What did the main street of Arichat look like in 1935, over eighty years ago? Roughly in the center of the village stood the stately and unique Commercial House, a hotel servicing the needs of salesmen, businessmen, and travelers in general.
This fine establishment was the property of D’Auvergne (1865-1932) and Elizabeth (Crichton) Cutler (1869-1958) (married 1848) who purchased it, in the 1920s, from Phillip J. Fiott, a Jerseyman in the employ of the Robin, Jones, and Whitman firm.
There were three Cutler children: Hilda (1902-1993), Ralph (1899-1972), and Laura (1903-1972). The house has a symmetrical character, steeply pitched gable, and returning eaves that give it a New England colonial style. Its angular front windows and two-story front and back porches create a Gothic aura. The interior also contains unique characteristics such as a sliding wooden door separating the two main rooms, the marble fireplaces, the beautiful moldings, and the different types of glass. The kitchen serving the inn was located in the basement with a service entrance on the east side. The foundation is of block-cut stone fortress-like in size and weight. The house has approximately twenty inside doors all equipped with locks and all using the same skeleton key.
Edmund Power Flynn, born in 1828, built this impressive home in the 1840’s. Mr. Flynn, too, was quite impressive. His public service included: MLA, Richmond County, 1867 to 1874, Liberal-Conservative; Executive Council, without portfolio, 1867 to 1871; Commissioner of Crown Lands, 1871 to 1874; Member of Parliament, Richmond County, 1874 to 1882, and 1887 to 1891 (Mr. Flynn was widely considered one of the ablest orators in the House of Commons); Collector of Customs at Arichat from 1897 to the time of his death in 1900.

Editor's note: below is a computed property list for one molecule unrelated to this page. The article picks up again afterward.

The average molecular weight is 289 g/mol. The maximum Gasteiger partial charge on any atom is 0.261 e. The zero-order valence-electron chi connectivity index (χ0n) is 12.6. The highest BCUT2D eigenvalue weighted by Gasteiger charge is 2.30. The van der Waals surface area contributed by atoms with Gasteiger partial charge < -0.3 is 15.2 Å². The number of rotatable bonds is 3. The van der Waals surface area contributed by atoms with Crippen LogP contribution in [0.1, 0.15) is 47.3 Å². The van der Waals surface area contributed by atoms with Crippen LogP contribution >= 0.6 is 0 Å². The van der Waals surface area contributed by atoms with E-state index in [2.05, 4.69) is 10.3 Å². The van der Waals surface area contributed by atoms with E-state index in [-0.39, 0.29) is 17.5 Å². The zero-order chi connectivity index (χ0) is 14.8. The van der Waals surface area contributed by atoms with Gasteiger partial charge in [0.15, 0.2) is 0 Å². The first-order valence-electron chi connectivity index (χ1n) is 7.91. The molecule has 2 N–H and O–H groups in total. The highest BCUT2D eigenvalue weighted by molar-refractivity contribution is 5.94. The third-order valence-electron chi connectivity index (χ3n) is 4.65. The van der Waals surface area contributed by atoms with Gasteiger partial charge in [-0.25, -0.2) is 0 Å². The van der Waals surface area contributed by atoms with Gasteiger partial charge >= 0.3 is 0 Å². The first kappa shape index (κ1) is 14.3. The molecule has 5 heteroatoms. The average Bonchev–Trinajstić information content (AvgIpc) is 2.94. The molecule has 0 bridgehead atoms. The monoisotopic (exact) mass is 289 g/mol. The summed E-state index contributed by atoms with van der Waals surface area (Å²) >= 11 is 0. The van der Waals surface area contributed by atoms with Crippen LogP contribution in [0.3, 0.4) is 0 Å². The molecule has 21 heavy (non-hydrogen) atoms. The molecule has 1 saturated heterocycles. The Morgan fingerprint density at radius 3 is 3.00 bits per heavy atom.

The house was then occupied by Dr. l’Esperance of Quebec, followed by J.A. Gillies, K.C., Barrister and Solicitor and federal representative for Richmond back in 1911. It was he who brought the first automobile to Ile Madame in that same year, and it was he who sold the property to Mr. Fiott.
The Cutlers continued to run the Commercial House into the mid-20th century. A few decades earlier they had become involved with the Isle Madame Telephone Co., Ltd. and later with Maritime Tel & Tel as the center for telephone service. It was a daughter, Laura, who oversaw this service, and she continued to do so until the dial system replaced the old switchboard in 1970; she died in 1972. The home was bought by Ed and Betty Robichaud in 1973 and declared a heritage property in 1989.
Continuing east on the waterside of the road was the home of William E. (d. 1936) and Alice (Samson) Madden (d. 1965 at age 67) who were married in 1916. Their children were Andrew (b. 1923), Connie (1917-2003), Arthur (b. 1918), Freddie (b. 1931), Davey (b. 1921), Gregory (b. 1928), Edward (1925-1999), Rosie (b.1920), Ann (b. 1933),and Maria (b.1936). Post-Madden, the house was rented out and at one time served as the medical office of Dr. Charles Herbin. The property was purchased by Lorenzo Boudreau and later by Irving Oil who built a service station there in 1959 under the proprietorship of co-author, the aforementioned Lorenzo Boudreau. In 1999 the facility was closed and donated to the Isle Madame Historical Society who incorporated it into a replica of a 19th century building as a component of the Arichat waterfront development.